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2021 Team Report: Houston Texans
Last updated: Tue, Jun 15
Offensive PhilosophyThe Houston Texans have a new head coach this year in David Culley, but he retained Tim Kelly, who has served as offensive coordinator since 2019. Last year, the Texans ranked last in the NFL in total plays, which is usually the sign of a moribund offense, but Houston actually had one of the better units in the league. Instead, they mostly abandoned an ineffectual running game (ranking 31st in runs despite quarterback Deshaun Watson contributing 90 of his own) and focused on an aggressive passing game that pushed the ball down the field, with Watson leading the league in yards per completion and yards per attempt. The net result of these splits was an offense that ranked 22nd in time of possession per drive and plays per drive but a startling 5th in yards per drive. They moved down the field fast (both in terms of play and in terms of time)- largely because they didn't waste time with many non-quarterback runs- and Deshaun Watson accounted for nearly 83% of all yards Houston gained, breaking the all-time NFL record. While it was effective, the obvious downside of this "let Deshaun Watson do everything" philosophy is it leaves the team without an identity without Deshaun Watson.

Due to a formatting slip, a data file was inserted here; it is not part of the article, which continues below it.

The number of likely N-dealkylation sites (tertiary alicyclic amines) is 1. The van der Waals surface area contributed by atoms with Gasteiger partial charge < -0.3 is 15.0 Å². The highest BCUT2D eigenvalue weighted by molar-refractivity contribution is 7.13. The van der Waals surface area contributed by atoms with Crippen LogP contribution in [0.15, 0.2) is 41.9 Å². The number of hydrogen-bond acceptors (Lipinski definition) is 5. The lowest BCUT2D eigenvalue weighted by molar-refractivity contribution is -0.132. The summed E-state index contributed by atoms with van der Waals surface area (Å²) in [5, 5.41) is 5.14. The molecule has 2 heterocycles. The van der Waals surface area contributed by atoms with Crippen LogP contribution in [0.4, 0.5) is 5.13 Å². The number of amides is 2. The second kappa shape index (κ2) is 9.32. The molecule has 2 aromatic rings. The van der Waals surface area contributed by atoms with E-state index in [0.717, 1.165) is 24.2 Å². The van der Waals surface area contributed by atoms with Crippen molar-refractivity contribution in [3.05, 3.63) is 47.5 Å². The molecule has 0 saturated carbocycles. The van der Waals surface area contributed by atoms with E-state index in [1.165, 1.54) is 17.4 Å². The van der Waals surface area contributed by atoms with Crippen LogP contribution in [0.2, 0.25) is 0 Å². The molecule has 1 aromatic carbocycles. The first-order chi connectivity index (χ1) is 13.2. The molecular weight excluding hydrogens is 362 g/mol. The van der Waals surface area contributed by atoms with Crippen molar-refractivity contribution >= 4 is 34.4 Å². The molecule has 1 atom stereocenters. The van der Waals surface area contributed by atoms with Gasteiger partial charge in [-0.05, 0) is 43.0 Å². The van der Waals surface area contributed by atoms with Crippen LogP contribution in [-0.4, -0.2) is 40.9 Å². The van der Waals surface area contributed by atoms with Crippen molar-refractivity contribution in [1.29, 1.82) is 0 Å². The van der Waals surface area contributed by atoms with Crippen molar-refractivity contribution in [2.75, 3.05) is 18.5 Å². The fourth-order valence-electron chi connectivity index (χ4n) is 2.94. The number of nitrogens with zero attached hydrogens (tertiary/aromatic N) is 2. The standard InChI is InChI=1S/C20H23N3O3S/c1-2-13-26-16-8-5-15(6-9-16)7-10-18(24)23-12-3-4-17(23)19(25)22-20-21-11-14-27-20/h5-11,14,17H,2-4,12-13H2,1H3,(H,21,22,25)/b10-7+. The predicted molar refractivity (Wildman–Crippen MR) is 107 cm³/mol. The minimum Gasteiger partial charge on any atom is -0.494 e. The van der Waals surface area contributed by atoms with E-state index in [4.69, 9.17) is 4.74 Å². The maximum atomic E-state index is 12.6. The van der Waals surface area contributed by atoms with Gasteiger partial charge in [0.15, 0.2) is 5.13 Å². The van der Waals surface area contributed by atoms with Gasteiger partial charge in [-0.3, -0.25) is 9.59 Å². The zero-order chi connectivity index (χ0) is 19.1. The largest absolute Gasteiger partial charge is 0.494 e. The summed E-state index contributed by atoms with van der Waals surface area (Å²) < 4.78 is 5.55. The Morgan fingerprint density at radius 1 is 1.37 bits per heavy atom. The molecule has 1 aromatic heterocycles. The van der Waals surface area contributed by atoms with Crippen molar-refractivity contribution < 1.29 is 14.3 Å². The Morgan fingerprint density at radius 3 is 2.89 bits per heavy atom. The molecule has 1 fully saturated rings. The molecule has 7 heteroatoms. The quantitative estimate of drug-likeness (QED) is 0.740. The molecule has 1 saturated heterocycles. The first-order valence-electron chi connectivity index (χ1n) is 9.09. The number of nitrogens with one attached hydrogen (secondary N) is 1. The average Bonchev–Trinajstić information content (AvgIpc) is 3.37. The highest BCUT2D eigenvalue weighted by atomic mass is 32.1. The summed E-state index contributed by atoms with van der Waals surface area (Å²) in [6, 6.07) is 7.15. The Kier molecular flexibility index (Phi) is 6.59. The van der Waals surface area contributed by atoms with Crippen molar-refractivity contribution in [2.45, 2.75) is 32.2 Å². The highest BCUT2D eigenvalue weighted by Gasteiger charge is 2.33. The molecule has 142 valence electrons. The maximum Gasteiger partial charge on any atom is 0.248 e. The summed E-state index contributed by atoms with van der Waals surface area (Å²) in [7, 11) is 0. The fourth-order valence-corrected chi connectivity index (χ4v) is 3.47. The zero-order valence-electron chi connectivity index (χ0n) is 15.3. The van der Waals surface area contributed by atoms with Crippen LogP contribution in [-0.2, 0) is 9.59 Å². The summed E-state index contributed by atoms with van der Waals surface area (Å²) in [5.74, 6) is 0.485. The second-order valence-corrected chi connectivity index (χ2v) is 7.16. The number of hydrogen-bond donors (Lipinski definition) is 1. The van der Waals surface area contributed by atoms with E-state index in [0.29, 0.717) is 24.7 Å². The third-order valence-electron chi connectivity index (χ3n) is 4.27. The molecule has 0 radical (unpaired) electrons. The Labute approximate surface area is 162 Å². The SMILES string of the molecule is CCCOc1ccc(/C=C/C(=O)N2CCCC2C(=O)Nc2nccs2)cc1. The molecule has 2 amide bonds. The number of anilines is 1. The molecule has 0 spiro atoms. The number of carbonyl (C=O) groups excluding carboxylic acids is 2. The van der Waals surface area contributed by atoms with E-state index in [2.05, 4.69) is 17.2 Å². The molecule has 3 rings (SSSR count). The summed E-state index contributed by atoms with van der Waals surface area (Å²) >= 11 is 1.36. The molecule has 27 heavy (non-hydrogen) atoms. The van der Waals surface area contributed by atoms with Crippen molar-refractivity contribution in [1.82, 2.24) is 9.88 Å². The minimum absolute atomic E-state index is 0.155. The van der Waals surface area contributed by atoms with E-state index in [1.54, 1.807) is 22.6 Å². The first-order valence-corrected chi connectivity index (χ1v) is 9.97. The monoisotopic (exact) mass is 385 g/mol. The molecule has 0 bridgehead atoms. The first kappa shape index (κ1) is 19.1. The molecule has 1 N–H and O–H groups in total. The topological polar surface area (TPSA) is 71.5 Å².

QuarterbacksStarter: Deshaun Watson (susp?)